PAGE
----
During these days of the coronavirus pandemic, the vast majority of the residents of this land are worried about their health and their economic and psychological state. Those worries are just as relevant for the residents of Shuafat Refugee Camp, situated within the municipal bounds of Jerusalem, yet located on the other side of the separation wall.
Adnan, a young hi-tech worker, says his body is slowly fraying after weeks without hugging anyone. Aysar, a chef at a local restaurant, can hardly sleep since his business shut down. Ilham, the daughter of a family of refugees from Jaffa, is worried about her aging mother who spends her days at home in her apartment.
But the residents of the camp suffer from an additional, especially cruel and unique problem: Israel has completely abandoned them behind the wall.
“The separation wall has disconnected us from Jerusalem and disconnected Jerusalem from us,” says Kamel Ja’abri, who helps run a youth organization in the camp and volunteers with Kulna Jerusalem, a local NGO that connects Israeli Jews and Palestinians in the city. “Right now, under the shadow of the coronavirus, that disconnect is dangerous.”
The central problem, says Ja’abri, is that the authorities have neither built a testing station in the camp nor established an isolation zone for people who have been infected. This kind of infrastructure is critical due to the immense population density of Shuafat, which makes effective social distancing difficult, particularly when considering the possibility that Israel may put the camp under lockdown — by shutting down the checkpoint at the entrance to Shuafat — in the case of an outbreak.
“If we see an outbreak [in Shuafat], the authorities won’t treat us like they did Bnei Brak, they will immediately close the checkpoint,” Ja’abri says. “It will be a disaster. The government had already considered doing this two weeks ago, despite there not being even one infection here. What will happen when we do have cases? They won’t care. No one will be taken to isolation centers.”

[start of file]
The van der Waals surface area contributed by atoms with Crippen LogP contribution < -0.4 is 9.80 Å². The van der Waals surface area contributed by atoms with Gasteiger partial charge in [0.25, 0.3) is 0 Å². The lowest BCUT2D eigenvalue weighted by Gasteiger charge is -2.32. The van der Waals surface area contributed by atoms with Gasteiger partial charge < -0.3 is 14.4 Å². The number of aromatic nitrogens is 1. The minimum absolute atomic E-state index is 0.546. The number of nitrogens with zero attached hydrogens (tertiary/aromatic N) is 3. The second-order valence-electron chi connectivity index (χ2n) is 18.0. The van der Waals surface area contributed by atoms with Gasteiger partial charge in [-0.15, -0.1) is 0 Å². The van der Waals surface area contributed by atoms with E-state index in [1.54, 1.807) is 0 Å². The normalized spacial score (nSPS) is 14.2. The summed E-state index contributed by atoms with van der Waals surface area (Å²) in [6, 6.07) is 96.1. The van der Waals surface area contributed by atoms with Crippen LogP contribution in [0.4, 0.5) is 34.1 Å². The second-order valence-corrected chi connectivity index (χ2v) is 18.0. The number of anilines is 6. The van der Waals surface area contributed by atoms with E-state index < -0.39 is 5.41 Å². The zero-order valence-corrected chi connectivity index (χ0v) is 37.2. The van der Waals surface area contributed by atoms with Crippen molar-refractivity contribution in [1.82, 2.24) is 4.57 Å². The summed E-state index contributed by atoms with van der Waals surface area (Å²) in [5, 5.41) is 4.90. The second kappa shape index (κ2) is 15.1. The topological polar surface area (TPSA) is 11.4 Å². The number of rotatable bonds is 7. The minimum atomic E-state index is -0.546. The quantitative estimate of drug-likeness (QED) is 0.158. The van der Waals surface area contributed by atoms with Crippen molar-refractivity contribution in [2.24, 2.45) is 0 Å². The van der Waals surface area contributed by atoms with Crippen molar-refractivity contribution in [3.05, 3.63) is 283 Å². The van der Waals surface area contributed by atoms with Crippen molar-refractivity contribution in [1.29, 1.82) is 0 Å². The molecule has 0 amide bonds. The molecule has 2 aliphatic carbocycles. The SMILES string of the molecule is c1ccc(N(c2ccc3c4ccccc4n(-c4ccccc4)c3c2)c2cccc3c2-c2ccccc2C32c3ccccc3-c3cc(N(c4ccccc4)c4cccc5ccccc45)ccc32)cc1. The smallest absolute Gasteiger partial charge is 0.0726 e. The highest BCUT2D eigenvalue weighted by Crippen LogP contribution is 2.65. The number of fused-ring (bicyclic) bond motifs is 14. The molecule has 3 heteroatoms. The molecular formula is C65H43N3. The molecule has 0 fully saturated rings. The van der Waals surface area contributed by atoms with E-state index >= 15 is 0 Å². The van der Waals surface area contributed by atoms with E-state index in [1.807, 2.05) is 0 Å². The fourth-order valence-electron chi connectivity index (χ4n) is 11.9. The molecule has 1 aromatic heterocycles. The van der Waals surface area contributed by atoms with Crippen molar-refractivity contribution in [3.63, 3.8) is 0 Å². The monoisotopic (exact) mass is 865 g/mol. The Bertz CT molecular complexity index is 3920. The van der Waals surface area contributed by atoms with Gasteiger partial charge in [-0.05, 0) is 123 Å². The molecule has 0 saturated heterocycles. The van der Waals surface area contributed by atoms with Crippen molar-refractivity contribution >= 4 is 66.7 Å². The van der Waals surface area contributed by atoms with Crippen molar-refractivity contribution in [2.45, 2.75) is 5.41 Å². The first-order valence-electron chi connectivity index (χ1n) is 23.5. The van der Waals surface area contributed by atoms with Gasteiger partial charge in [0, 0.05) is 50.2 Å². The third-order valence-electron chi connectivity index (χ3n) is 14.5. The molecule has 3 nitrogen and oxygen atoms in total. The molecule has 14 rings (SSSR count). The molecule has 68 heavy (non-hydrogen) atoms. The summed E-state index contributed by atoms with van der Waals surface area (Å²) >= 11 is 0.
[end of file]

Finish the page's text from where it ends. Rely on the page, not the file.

The separation wall was built some 15 years ago, and since then the camp’s residents have not received basic and essential services from the municipality, which is in charge of the area. Magen David Adom, Israel’s emergency medical service, does not enter Shuafat Refugee Camp, and in order to conduct testing for coronavirus, residents must cross the checkpoint and go to a nearby hospital.
Jerusalem Mayor Moshe Leon has objected to the Israeli government’s attempt to close the Shuafat checkpoint, yet many residents of the camp believe it may yet happen.
“The wall was built as part of a demographic policy whose goal is to push us out the city,” Ja’abri says. “It is clear to me and all those who live here that Israel doesn’t want us. That is why it is critical to demand that they build a testing center and isolation zone inside the camp. That way, if we are kept inside, we’ll have the infrastructure to deal with the crisis.”
Orphans facing pandemic